- Thicker first layer: Making a thicker, or lower-resolution, first layer can be great in case you are printing on an uneven surface, on top of an existing piece, or have problems removing it from the build tray. Thicker layers allow extra material for post processing to fix any surface finish problems that might have occurred during removal. Again, make sure the adjusted properties are only for this first layer.
Out of Tolerance
There are several things to consider if a print is out of tolerance after calibration.
When 3D printing holes, the tolerance can be smaller than desired for several reasons. First, the edge of the hole isn’t a curved arch forming a circle. The mesh program has formed a series of straight-lined polygons that make up a circle. Design holes with this in mind and purposely making holes a series of small straight lines that form a circle might help. Second, often interior corners and curves can be inaccurate due to the nature of a FFF. Any turn will inherently have more material on the inside and less on the outside, and that may lead to inaccurate interior corners, curves, and holes. Mesh resolution can be increased to help this, but it will also increase rendering and print times.
Perimeter dimensions: Make sure the software knows what nozzle is used. If the software is taking a dimension from the centerline of the nozzle, changing the nozzle size without adjusting the software will result in the dimensions being wrong. Draw a line with the 3D printer. If you have a 10 mm line that prints to be 10.4 mm, check what nozzle you are using versus the nozzle thickness programmed in the printer’s software. Subtracting the dimension of the nozzle from the print is a bad practice. Altering dimension may cause more dimensional or alignment problems if other features are measured from a different datum. Take some time to learn how to make the software work for you. This will save headaches and prevent defective parts.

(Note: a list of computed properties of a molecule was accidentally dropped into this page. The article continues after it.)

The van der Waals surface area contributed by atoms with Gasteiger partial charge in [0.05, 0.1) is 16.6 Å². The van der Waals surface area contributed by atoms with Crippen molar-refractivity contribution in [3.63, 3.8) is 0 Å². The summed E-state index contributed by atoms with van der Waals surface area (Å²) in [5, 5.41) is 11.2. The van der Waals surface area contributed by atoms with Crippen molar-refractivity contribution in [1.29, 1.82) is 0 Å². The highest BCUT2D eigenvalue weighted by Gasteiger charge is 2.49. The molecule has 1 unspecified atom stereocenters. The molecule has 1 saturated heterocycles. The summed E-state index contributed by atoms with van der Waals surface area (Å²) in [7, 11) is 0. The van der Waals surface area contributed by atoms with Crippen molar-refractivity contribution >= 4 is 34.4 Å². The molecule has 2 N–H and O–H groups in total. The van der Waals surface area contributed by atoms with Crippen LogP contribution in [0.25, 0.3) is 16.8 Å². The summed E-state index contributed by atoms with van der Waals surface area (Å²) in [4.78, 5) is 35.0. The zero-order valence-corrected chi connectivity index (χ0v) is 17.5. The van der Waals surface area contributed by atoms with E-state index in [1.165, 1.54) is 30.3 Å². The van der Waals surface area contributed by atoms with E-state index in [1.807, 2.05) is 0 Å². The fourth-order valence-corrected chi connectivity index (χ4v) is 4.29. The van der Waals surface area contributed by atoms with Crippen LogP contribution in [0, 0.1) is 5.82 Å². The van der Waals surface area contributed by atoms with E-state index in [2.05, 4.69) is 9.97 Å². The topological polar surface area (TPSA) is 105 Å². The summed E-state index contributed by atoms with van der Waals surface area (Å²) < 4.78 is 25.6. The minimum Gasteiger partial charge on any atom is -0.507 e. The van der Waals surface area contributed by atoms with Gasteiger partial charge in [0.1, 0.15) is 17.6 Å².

The Importance of Tolerances
A general idea for assemblies is if 3D printed parts are going to work with preexisting parts and assemblies, tolerances of 0.1 mm should be maintained. Remember, geometric dimensioning and tolerance (GD&T) errors can become magnified over multiple parts or distance. A small tolerance error may cause a catastrophic error later. When working with curing plastics susceptible to warping and shrinking, GD&T can be critical. Tolerance stack up is increasingly important for complex assemblies. GD&T and assemblies are important things to think about when considering a process to use, or printer to buy. If a post-process could work with a printer, the materials and labor needs to be factored into the part.